Synthetic biologists design circuits using genes as interchangeable parts, allowing them to perform new functions, such as sensing environmental conditions. However, the overall complexity that can be achieved in such circuits has recently been limited by the difficulty in assembling genetic components that don’t interfere with each other.
Researchers have been trying to use proteins that control only parts of a synthetic circuit and that don’t hinder others. Christopher Voigt and his team have developed circuit components that don’t interfere with each other, allowing them to produce the most complex synthetic circuit ever built. The scientists published their findings in the journal Nature.
The circuit they designed integrates four sensors for different molecules, and such circuits could be used inside of cells to precisely monitor their environments. It was incredibly complex stitching together all of these pieces, states Voigt, co-director of the Synthetic Biology Center at MIT. Larger circuits would require computer programs, which are now being developed, and should allow the combination of hundreds of such circuits.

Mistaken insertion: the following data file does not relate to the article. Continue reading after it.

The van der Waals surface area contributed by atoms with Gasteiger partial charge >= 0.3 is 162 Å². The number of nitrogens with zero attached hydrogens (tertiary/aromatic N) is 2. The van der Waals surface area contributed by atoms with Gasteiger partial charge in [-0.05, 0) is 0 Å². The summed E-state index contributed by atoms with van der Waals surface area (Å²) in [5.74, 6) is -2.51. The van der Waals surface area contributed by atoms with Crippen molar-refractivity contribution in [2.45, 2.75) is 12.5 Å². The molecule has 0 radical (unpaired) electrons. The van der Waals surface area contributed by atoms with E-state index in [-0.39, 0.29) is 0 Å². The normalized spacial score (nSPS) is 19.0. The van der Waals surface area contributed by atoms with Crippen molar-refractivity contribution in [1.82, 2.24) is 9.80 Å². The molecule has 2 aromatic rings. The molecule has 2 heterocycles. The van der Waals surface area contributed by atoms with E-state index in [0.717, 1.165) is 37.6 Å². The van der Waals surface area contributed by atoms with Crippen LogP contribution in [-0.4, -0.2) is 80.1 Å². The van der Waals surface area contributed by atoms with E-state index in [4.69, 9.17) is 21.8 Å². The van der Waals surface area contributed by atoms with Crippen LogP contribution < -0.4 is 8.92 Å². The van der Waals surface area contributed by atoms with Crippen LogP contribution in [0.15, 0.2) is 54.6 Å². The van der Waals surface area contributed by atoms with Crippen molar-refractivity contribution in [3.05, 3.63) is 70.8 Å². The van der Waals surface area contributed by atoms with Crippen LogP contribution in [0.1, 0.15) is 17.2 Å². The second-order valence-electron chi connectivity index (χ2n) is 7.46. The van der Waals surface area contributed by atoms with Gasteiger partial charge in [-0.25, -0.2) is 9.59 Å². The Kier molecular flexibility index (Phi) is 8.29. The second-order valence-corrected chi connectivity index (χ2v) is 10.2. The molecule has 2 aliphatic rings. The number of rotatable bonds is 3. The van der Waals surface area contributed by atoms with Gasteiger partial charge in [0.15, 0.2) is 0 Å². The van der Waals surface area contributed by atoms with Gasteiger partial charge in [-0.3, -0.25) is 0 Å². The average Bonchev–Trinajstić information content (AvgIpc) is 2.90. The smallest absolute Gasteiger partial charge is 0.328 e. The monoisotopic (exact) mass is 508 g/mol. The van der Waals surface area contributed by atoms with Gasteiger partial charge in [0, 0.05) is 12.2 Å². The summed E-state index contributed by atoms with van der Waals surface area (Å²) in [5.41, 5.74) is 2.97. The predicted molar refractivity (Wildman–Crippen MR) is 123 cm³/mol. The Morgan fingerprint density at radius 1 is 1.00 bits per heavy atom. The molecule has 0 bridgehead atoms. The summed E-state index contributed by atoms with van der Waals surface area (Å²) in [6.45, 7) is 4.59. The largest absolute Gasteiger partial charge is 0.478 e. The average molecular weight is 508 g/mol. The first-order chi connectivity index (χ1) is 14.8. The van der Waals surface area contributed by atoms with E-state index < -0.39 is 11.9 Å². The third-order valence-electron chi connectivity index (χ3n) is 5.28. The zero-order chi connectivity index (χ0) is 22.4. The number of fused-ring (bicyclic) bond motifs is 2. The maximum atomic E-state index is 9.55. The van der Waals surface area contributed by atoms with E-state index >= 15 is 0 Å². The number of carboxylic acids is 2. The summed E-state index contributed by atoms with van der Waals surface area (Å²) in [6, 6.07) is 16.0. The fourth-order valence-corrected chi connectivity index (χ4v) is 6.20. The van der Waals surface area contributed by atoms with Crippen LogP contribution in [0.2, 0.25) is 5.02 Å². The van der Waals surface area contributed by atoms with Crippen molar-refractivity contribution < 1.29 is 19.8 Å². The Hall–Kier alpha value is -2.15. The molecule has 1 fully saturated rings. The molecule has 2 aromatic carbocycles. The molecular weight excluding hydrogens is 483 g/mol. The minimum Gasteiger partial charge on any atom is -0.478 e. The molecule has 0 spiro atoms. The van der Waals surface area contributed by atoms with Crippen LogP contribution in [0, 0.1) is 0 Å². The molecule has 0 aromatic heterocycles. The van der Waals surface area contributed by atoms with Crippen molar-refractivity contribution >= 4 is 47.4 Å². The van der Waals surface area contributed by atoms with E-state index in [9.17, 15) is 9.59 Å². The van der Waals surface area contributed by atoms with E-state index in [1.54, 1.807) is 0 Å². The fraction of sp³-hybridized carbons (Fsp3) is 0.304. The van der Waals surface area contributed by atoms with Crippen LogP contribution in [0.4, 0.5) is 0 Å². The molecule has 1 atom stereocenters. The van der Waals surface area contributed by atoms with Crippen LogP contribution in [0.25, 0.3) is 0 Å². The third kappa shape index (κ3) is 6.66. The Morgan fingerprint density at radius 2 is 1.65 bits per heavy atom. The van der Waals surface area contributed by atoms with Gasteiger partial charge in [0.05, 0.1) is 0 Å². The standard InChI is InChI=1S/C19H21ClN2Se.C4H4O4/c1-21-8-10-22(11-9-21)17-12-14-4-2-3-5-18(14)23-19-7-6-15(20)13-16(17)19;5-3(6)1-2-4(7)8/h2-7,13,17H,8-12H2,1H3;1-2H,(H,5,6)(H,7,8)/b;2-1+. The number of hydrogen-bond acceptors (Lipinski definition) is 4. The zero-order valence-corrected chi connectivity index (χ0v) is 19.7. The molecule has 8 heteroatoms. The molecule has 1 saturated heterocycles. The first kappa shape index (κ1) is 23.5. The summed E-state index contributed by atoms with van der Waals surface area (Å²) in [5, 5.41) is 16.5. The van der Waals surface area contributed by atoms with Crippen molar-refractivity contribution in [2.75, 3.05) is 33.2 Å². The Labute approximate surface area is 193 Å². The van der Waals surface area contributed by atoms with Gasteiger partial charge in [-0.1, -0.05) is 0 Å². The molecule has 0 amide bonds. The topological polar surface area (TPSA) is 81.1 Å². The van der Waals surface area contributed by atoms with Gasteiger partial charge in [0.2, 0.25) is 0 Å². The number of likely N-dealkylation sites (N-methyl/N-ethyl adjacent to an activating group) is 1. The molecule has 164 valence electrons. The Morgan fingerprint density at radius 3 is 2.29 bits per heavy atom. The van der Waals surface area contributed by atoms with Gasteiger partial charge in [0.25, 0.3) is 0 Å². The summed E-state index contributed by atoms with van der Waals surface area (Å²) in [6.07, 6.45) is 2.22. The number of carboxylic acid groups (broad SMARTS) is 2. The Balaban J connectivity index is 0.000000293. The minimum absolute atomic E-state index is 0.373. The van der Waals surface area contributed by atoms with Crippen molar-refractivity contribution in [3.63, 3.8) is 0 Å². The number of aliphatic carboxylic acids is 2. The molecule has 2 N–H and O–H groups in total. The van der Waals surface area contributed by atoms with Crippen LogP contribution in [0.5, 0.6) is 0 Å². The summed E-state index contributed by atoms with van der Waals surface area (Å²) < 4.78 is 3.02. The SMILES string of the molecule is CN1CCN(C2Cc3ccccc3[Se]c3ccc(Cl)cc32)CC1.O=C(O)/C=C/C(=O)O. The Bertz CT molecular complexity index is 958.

Voigt had previously used bacteria that could respond to light and capture photographic images, and others that could detect low oxygen levels and high cell density, conditions which are found in tumors. Most of his projects use a small handful of known genetic parts that are repackaged over and over again.
In order to expand the number of possible circuits, the researchers used the bacterium salmonella, which has a cellular pathway that controls the injection of proteins into human cells. It’s a tightly regulated circuit, which makes it a good candidate as a synthetic circuit.
The pathway is made up of three components, an activator, a promoter and a chaperone. A promoter is a region of DNA where proteins will bind to initiate gene transcription. An activator is such a protein, but these require a chaperone protein before they can bind to DNA in order to begin DNA transcription.
The scientists found 60 different versions of this pathway in other bacteria, and found that most of the proteins involved were different enough so that they wouldn’t interfere with one another. They did discover a small amount of crosstalk, so they used directed evolution to reduce it. This trial-and-error process involved mutating a gene to create thousands of similar variants, and testing them for the desired trait. The best candidates are then mutated and screened once again, until the optimal gene is created.
The researchers are applying their work to create a sensor that will allow yeast in an industrial fermenter to monitor its own environment and adjust its output accordingly.